Airport to take advantage of changes in the market and pick up a greater
        share of the low cost and charter flights. However, if Stansted is allowed to
        grow to its maximum, the potential for growth in Norwich may be limited.

        Cargo handling represents a very small sector of the airport’s throughput and
        the low level of air freight movements and export activity via the airport is
        unlikely to increase.

e)      Infrastructure nodes can act as drivers for clustering of economic activity.
        Development of an aviation–related cluster on surplus, non-operational land
        has major potential. However, the ability to encourage investors to locate on a
        new business park at Norwich Airport depends on a combination of factors –
        including the impact of growth levels of the airport, regional policy to
        encourage investment and clustering and access improvements.




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6.      CONCLUSION

6.1     Norwich Airport is a highly significant element of the sub-regional economy. A
        growing airport can provide a wide range of new job opportunities, both on and
        off-site. The facility has the potential to act as a major catalyst for growth in
        the county and beyond. This study provides detailed analysis which will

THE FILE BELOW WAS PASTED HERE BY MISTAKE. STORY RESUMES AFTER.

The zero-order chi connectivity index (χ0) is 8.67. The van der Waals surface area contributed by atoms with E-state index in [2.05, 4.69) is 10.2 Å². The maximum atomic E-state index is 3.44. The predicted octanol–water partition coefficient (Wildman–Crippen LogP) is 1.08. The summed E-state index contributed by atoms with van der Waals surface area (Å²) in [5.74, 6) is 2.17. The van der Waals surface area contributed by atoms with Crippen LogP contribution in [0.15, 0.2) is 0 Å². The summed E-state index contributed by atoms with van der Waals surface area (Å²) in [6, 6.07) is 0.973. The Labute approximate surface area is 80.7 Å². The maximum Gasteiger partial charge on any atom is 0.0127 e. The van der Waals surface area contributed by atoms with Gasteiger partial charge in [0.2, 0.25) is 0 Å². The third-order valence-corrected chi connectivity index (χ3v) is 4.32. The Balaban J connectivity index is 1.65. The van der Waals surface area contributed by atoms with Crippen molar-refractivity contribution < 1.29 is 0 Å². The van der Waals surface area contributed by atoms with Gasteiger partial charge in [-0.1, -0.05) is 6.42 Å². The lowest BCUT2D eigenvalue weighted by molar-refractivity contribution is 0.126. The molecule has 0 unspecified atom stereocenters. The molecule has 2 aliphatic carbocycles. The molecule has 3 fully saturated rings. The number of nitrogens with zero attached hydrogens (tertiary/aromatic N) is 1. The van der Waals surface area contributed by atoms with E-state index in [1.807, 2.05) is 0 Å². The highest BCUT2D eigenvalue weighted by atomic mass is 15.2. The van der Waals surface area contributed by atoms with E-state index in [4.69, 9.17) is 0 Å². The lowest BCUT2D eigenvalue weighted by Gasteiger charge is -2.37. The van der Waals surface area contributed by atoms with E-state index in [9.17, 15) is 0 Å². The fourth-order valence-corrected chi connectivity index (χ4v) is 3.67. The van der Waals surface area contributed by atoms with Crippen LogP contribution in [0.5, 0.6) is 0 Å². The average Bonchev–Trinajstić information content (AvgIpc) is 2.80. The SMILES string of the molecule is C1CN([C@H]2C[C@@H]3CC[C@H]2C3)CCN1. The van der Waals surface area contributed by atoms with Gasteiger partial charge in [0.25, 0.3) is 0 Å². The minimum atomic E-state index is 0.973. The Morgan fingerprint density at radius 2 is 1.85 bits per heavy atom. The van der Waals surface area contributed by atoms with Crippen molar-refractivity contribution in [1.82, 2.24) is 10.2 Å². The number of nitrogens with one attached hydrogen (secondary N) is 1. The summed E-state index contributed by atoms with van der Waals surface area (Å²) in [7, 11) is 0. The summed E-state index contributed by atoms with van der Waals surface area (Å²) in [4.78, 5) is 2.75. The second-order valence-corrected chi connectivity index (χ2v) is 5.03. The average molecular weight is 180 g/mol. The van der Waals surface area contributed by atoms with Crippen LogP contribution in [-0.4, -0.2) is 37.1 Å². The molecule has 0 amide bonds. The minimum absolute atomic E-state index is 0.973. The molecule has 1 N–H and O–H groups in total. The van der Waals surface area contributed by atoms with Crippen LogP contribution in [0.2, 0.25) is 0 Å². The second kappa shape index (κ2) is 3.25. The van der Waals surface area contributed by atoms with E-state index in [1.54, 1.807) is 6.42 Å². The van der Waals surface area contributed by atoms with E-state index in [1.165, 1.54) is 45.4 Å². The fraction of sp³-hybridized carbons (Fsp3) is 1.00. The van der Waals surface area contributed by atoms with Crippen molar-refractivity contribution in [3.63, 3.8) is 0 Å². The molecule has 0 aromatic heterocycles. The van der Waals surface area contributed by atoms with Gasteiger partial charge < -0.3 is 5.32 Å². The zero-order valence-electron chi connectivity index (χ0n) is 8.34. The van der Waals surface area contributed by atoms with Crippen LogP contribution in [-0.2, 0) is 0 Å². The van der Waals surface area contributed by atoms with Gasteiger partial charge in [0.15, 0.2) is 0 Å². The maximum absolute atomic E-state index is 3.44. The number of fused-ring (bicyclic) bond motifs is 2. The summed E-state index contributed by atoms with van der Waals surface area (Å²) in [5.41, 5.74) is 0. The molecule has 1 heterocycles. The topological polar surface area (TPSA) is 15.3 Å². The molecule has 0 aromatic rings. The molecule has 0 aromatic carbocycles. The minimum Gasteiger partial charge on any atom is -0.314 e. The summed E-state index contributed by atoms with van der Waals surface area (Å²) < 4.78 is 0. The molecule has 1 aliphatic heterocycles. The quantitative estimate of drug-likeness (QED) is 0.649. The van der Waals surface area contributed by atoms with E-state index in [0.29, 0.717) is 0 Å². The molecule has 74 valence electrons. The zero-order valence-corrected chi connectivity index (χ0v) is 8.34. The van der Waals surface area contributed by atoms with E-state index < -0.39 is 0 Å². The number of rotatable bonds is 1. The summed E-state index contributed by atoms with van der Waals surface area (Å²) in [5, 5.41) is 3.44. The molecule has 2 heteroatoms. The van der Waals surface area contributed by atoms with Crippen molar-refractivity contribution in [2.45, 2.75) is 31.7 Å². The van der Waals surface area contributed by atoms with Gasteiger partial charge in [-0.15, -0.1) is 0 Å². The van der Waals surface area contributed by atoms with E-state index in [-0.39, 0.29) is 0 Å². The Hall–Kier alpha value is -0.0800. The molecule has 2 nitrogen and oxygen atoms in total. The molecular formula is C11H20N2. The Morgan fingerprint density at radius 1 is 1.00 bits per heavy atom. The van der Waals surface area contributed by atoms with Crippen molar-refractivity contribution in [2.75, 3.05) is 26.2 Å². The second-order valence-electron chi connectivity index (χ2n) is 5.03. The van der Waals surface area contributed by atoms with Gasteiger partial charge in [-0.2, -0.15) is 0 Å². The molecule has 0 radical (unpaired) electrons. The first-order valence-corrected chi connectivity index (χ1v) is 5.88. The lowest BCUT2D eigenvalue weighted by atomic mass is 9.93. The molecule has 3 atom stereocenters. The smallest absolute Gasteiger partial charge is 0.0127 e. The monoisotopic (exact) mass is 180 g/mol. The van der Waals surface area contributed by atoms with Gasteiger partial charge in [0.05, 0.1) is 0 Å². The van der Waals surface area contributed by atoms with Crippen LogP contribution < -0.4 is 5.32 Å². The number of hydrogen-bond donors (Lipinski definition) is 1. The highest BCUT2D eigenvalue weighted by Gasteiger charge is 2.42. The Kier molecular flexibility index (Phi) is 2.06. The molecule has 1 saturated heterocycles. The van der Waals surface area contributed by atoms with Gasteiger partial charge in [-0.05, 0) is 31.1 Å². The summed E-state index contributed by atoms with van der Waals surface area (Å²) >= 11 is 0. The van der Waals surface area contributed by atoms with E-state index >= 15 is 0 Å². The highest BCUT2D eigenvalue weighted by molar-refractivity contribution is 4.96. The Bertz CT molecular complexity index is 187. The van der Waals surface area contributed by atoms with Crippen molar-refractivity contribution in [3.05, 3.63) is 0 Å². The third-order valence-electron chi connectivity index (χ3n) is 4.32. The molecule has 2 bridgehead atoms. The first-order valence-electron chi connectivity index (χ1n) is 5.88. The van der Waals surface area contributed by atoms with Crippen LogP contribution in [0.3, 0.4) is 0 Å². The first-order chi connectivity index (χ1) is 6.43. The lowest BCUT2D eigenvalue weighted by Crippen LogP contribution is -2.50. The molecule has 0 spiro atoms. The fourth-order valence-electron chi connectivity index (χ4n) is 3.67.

provide the basis for further work to explore opportunities such as cluster
        development of airport related activities, inbound tourism and future
        development of the airport itself.

7.      RESOURCE IMPLICATIONS

7.1     Finance: Nil

7.2     Staff: Nil

7.3     Property: Nil

7.4     IT: Nil

8       ACTION REQUIRED

8.1     Members are asked to note the findings of the study, which will help to inform
        future key decisions on airport expansion proposals and associated
        infrastructure improvements.




Officer Contact:                  Michael Hand              Telephone (01603) 222735

Background Document:              Norwich International Airport
                                  Economic and Environmental Impact Study 2002




                               If you would like this report in large print, audio, Braille,
                               alternative format or in a different language please
                               contact Economic Development Unit
                                               Tel: 01603 222710
                                               Fax: 01603 223345
                                               Email: thefutures@norfolk.gov.uk